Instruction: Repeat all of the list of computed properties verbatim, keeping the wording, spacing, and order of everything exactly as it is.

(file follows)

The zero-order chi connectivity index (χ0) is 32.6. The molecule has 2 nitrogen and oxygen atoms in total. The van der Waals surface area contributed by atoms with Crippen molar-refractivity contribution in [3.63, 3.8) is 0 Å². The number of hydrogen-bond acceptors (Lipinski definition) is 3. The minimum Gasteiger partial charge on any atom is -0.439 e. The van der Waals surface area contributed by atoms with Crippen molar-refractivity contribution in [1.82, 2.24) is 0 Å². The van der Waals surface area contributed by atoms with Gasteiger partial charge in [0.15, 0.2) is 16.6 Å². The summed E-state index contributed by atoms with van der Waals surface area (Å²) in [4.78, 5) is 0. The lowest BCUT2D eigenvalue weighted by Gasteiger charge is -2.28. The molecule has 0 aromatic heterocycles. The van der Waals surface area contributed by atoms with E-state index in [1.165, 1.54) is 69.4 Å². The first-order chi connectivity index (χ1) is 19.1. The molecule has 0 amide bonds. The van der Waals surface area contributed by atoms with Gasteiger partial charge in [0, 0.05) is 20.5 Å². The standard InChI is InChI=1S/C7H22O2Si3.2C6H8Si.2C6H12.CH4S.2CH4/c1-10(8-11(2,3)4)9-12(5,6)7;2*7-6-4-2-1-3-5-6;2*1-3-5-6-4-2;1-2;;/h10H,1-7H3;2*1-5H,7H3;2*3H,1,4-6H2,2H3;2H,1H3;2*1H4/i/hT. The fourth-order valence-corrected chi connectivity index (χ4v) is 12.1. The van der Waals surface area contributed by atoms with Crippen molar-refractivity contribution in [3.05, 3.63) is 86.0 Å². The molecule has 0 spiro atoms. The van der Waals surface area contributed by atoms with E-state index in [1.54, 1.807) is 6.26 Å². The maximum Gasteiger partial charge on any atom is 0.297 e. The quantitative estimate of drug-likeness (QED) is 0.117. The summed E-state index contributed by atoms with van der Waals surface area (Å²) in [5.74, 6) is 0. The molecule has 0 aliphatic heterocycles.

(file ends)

The zero-order chi connectivity index (χ0) is 32.6. The molecule has 2 nitrogen and oxygen atoms in total. The van der Waals surface area contributed by atoms with Crippen molar-refractivity contribution in [3.63, 3.8) is 0 Å². The number of hydrogen-bond acceptors (Lipinski definition) is 3. The minimum Gasteiger partial charge on any atom is -0.439 e. The van der Waals surface area contributed by atoms with Crippen molar-refractivity contribution in [1.82, 2.24) is 0 Å². The van der Waals surface area contributed by atoms with Gasteiger partial charge in [0.15, 0.2) is 16.6 Å². The summed E-state index contributed by atoms with van der Waals surface area (Å²) in [4.78, 5) is 0. The lowest BCUT2D eigenvalue weighted by Gasteiger charge is -2.28. The molecule has 0 aromatic heterocycles. The van der Waals surface area contributed by atoms with E-state index in [1.165, 1.54) is 69.4 Å². The first-order chi connectivity index (χ1) is 19.1. The molecule has 0 amide bonds. The van der Waals surface area contributed by atoms with Gasteiger partial charge in [0, 0.05) is 20.5 Å². The standard InChI is InChI=1S/C7H22O2Si3.2C6H8Si.2C6H12.CH4S.2CH4/c1-10(8-11(2,3)4)9-12(5,6)7;2*7-6-4-2-1-3-5-6;2*1-3-5-6-4-2;1-2;;/h10H,1-7H3;2*1-5H,7H3;2*3H,1,4-6H2,2H3;2H,1H3;2*1H4/i/hT. The fourth-order valence-corrected chi connectivity index (χ4v) is 12.1. The van der Waals surface area contributed by atoms with Crippen molar-refractivity contribution in [3.05, 3.63) is 86.0 Å². The molecule has 0 spiro atoms. The van der Waals surface area contributed by atoms with E-state index in [1.54, 1.807) is 6.26 Å². The maximum Gasteiger partial charge on any atom is 0.297 e. The quantitative estimate of drug-likeness (QED) is 0.117. The summed E-state index contributed by atoms with van der Waals surface area (Å²) in [5.74, 6) is 0. The molecule has 0 aliphatic heterocycles.